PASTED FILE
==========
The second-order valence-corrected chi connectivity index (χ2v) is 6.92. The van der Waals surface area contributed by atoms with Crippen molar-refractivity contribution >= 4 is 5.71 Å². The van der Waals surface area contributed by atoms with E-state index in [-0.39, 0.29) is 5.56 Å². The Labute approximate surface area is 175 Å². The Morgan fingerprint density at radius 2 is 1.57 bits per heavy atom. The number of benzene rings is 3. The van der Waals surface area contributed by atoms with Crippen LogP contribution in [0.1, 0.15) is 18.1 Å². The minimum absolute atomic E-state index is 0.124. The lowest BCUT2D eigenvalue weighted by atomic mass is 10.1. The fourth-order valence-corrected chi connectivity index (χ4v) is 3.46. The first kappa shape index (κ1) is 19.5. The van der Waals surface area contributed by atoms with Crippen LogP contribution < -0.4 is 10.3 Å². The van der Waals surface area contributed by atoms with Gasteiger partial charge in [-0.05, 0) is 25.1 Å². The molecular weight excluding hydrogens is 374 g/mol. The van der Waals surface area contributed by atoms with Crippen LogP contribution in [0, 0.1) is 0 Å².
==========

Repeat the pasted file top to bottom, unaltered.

The second-order valence-corrected chi connectivity index (χ2v) is 6.92. The van der Waals surface area contributed by atoms with Crippen molar-refractivity contribution >= 4 is 5.71 Å². The van der Waals surface area contributed by atoms with E-state index in [-0.39, 0.29) is 5.56 Å². The Labute approximate surface area is 175 Å². The Morgan fingerprint density at radius 2 is 1.57 bits per heavy atom. The number of benzene rings is 3. The van der Waals surface area contributed by atoms with Crippen LogP contribution in [0.1, 0.15) is 18.1 Å². The minimum absolute atomic E-state index is 0.124. The lowest BCUT2D eigenvalue weighted by atomic mass is 10.1. The fourth-order valence-corrected chi connectivity index (χ4v) is 3.46. The first kappa shape index (κ1) is 19.5. The van der Waals surface area contributed by atoms with Crippen LogP contribution < -0.4 is 10.3 Å². The van der Waals surface area contributed by atoms with Gasteiger partial charge in [-0.05, 0) is 25.1 Å². The molecular weight excluding hydrogens is 374 g/mol. The van der Waals surface area contributed by atoms with Crippen LogP contribution in [0, 0.1) is 0 Å².